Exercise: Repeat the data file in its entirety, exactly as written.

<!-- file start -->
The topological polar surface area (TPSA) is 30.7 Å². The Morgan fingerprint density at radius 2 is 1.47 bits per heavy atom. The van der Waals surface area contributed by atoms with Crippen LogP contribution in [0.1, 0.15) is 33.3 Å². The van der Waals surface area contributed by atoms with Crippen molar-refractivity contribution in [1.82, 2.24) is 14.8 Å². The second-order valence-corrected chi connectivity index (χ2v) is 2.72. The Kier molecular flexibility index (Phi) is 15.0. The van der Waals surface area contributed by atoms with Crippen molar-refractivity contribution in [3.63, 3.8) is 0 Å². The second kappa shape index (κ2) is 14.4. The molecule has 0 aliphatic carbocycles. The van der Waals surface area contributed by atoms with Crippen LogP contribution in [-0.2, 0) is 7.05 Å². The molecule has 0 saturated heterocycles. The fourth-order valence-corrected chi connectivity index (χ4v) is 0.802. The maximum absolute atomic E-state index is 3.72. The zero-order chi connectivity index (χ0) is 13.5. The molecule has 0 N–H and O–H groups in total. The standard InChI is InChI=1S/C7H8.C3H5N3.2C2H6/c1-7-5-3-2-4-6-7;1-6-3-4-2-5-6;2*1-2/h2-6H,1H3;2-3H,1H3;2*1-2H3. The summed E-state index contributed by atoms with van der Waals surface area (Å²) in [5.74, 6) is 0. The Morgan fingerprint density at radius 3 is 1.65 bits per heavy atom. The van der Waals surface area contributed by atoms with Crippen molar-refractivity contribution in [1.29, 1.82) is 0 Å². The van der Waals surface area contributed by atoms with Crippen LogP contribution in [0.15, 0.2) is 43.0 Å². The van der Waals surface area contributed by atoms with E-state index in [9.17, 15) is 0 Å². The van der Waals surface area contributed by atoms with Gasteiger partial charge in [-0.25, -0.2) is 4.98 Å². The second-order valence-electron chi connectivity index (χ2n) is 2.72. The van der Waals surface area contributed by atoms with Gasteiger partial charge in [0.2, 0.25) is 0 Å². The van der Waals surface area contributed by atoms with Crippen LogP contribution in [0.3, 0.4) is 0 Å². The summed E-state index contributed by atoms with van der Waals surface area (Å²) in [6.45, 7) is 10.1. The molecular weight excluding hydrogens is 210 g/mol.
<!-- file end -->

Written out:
The topological polar surface area (TPSA) is 30.7 Å². The Morgan fingerprint density at radius 2 is 1.47 bits per heavy atom. The van der Waals surface area contributed by atoms with Crippen LogP contribution in [0.1, 0.15) is 33.3 Å². The van der Waals surface area contributed by atoms with Crippen molar-refractivity contribution in [1.82, 2.24) is 14.8 Å². The second-order valence-corrected chi connectivity index (χ2v) is 2.72. The Kier molecular flexibility index (Phi) is 15.0. The van der Waals surface area contributed by atoms with Crippen molar-refractivity contribution in [3.63, 3.8) is 0 Å². The second kappa shape index (κ2) is 14.4. The molecule has 0 aliphatic carbocycles. The van der Waals surface area contributed by atoms with Crippen LogP contribution in [-0.2, 0) is 7.05 Å². The molecule has 0 saturated heterocycles. The fourth-order valence-corrected chi connectivity index (χ4v) is 0.802. The maximum absolute atomic E-state index is 3.72. The zero-order chi connectivity index (χ0) is 13.5. The molecule has 0 N–H and O–H groups in total. The standard InChI is InChI=1S/C7H8.C3H5N3.2C2H6/c1-7-5-3-2-4-6-7;1-6-3-4-2-5-6;2*1-2/h2-6H,1H3;2-3H,1H3;2*1-2H3. The summed E-state index contributed by atoms with van der Waals surface area (Å²) in [5.74, 6) is 0. The Morgan fingerprint density at radius 3 is 1.65 bits per heavy atom. The van der Waals surface area contributed by atoms with Crippen molar-refractivity contribution in [1.29, 1.82) is 0 Å². The van der Waals surface area contributed by atoms with Crippen LogP contribution in [0.15, 0.2) is 43.0 Å². The van der Waals surface area contributed by atoms with E-state index in [9.17, 15) is 0 Å². The van der Waals surface area contributed by atoms with Gasteiger partial charge in [-0.25, -0.2) is 4.98 Å². The second-order valence-electron chi connectivity index (χ2n) is 2.72. The van der Waals surface area contributed by atoms with Gasteiger partial charge in [0.2, 0.25) is 0 Å². The van der Waals surface area contributed by atoms with Crippen LogP contribution in [0.3, 0.4) is 0 Å². The summed E-state index contributed by atoms with van der Waals surface area (Å²) in [6.45, 7) is 10.1. The molecular weight excluding hydrogens is 210 g/mol.